3. Vocal Projection – If you want to be perceived as confident, you must speak loud enough to be heard. On a scale from 1 to 10, with 1 being inaudible and 10 too loud, your voice needs to be at a 7 or 8 when speaking to a group of 15 or more. When speaking over the phone or to a small group, project your voice at a 4 to 5 level.
Vocal projection has nothing to do with yelling. It’s the realization that you need to use different volume levels so your voice reaches everyone in the room. No one should have to strain to hear you.
4. Gestures – Most individuals I work with fidget with their fingers, rings, hair or pen when speaking. If they don’t fidget, then they unconsciously talk with their hands. Or they do the opposite: They hold their hands and do nothing.
Confident speakers use their gestures to add emphasis to their words. To gesture with purpose, avoid locking your elbows at your sides or creating the same repetitive gesture. Instead, expand your gestures from your sides and let your hands emphasize and describe your message. Effective gestures grab your listeners’ attention. They add energy and inflection to your voice and help you channel your nervous energy.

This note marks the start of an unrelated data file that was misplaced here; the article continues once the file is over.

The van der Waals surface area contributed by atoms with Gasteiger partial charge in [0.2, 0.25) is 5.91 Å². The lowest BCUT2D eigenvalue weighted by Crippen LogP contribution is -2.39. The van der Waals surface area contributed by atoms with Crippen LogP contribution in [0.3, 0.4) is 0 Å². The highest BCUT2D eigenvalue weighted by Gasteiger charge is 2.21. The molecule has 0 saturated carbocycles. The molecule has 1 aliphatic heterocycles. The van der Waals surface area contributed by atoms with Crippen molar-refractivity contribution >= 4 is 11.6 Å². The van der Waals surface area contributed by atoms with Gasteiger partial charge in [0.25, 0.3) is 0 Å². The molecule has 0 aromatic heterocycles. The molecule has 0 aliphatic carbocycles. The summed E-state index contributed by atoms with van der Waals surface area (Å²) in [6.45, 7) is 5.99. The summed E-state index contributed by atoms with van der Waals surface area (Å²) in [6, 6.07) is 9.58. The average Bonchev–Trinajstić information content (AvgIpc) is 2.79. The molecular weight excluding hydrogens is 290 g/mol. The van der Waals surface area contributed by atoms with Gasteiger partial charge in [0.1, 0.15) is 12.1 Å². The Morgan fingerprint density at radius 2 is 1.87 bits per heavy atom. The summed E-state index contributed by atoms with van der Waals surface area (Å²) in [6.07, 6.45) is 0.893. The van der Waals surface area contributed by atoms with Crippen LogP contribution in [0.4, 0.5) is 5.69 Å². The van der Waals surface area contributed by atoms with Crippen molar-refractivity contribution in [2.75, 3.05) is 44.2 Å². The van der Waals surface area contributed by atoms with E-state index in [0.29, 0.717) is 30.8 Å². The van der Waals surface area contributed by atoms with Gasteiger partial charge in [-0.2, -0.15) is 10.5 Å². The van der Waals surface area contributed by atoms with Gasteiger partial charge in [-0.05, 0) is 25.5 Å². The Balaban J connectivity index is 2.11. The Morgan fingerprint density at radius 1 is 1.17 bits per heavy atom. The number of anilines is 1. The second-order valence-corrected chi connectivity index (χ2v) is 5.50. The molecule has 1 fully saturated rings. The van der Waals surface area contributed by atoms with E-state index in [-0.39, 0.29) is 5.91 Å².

Add variety by relaxing your arms back to your sides after you complete a gesture. Remember not to overdo it: If you’re constantly using gestures, you’re not able to think on your feet and you’re creating static.
5. Get to the Point – How do you know if you’re going on too long or wandering off track? One way is to pay attention to the cues your listeners give you: Are they attentive or fidgeting? To get to the point, stay focused. When you find yourself starting to say too much, pause and put the brakes on!
To get back on track, keep your objective in mind. Think in terms of what your listeners needs to know, not what you want to tell them. Focus your message on, at most, the three most significant points; it will be easier for you to get to the point and for your listeners to remember your message.
Practice doesn’t make perfect – it makes permanent, so be careful what you practice!
Stacey Hanke is the founder of 1st Impression Consulting, Inc., and co-author of the book Yes You Can! Everything You Need From A To Z To Influence Others To Take Action. Reach her at www.staceyhanke.com.